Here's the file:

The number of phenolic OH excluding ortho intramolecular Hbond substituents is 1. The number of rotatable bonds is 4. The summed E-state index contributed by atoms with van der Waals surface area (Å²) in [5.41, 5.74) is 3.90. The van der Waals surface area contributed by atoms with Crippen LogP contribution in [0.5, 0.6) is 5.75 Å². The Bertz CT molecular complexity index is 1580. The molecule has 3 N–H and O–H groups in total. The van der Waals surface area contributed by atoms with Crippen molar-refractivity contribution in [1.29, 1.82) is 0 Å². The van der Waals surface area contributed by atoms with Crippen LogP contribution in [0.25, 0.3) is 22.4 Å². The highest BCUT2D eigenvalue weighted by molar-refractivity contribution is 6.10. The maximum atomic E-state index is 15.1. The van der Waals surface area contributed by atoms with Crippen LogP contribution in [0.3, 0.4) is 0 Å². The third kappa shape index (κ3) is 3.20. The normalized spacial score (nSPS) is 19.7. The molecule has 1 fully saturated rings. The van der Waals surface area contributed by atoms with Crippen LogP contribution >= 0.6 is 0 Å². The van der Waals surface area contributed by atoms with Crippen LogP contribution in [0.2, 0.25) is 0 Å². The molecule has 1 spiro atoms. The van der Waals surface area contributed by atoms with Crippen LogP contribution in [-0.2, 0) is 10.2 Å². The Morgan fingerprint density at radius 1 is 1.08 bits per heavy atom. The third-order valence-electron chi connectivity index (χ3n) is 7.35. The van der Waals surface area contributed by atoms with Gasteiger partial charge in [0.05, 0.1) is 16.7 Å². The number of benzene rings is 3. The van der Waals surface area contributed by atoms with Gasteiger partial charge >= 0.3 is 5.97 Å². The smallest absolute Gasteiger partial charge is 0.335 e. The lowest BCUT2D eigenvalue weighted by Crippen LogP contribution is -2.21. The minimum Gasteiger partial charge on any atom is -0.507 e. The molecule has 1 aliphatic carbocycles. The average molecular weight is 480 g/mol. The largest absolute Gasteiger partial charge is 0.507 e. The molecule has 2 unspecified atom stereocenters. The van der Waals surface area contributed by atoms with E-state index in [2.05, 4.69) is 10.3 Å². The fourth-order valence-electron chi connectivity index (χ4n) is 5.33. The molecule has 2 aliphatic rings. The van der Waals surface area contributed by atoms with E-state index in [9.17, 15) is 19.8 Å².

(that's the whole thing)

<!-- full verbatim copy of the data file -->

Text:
The number of phenolic OH excluding ortho intramolecular Hbond substituents is 1. The number of rotatable bonds is 4. The summed E-state index contributed by atoms with van der Waals surface area (Å²) in [5.41, 5.74) is 3.90. The van der Waals surface area contributed by atoms with Crippen LogP contribution in [0.5, 0.6) is 5.75 Å². The Bertz CT molecular complexity index is 1580. The molecule has 3 N–H and O–H groups in total. The van der Waals surface area contributed by atoms with Crippen molar-refractivity contribution in [1.29, 1.82) is 0 Å². The van der Waals surface area contributed by atoms with Crippen LogP contribution in [0.25, 0.3) is 22.4 Å². The highest BCUT2D eigenvalue weighted by molar-refractivity contribution is 6.10. The maximum atomic E-state index is 15.1. The van der Waals surface area contributed by atoms with Crippen LogP contribution in [0.3, 0.4) is 0 Å². The third kappa shape index (κ3) is 3.20. The normalized spacial score (nSPS) is 19.7. The molecule has 1 fully saturated rings. The van der Waals surface area contributed by atoms with Crippen LogP contribution >= 0.6 is 0 Å². The van der Waals surface area contributed by atoms with Crippen LogP contribution in [0.2, 0.25) is 0 Å². The molecule has 1 spiro atoms. The van der Waals surface area contributed by atoms with Crippen LogP contribution in [-0.2, 0) is 10.2 Å². The Morgan fingerprint density at radius 1 is 1.08 bits per heavy atom. The third-order valence-electron chi connectivity index (χ3n) is 7.35. The van der Waals surface area contributed by atoms with Gasteiger partial charge in [0.05, 0.1) is 16.7 Å². The number of benzene rings is 3. The van der Waals surface area contributed by atoms with Gasteiger partial charge >= 0.3 is 5.97 Å². The smallest absolute Gasteiger partial charge is 0.335 e. The lowest BCUT2D eigenvalue weighted by Crippen LogP contribution is -2.21. The minimum Gasteiger partial charge on any atom is -0.507 e. The molecule has 1 aliphatic carbocycles. The average molecular weight is 480 g/mol. The largest absolute Gasteiger partial charge is 0.507 e. The molecule has 2 unspecified atom stereocenters. The van der Waals surface area contributed by atoms with E-state index in [2.05, 4.69) is 10.3 Å². The fourth-order valence-electron chi connectivity index (χ4n) is 5.33. The molecule has 2 aliphatic rings. The van der Waals surface area contributed by atoms with E-state index in [9.17, 15) is 19.8 Å².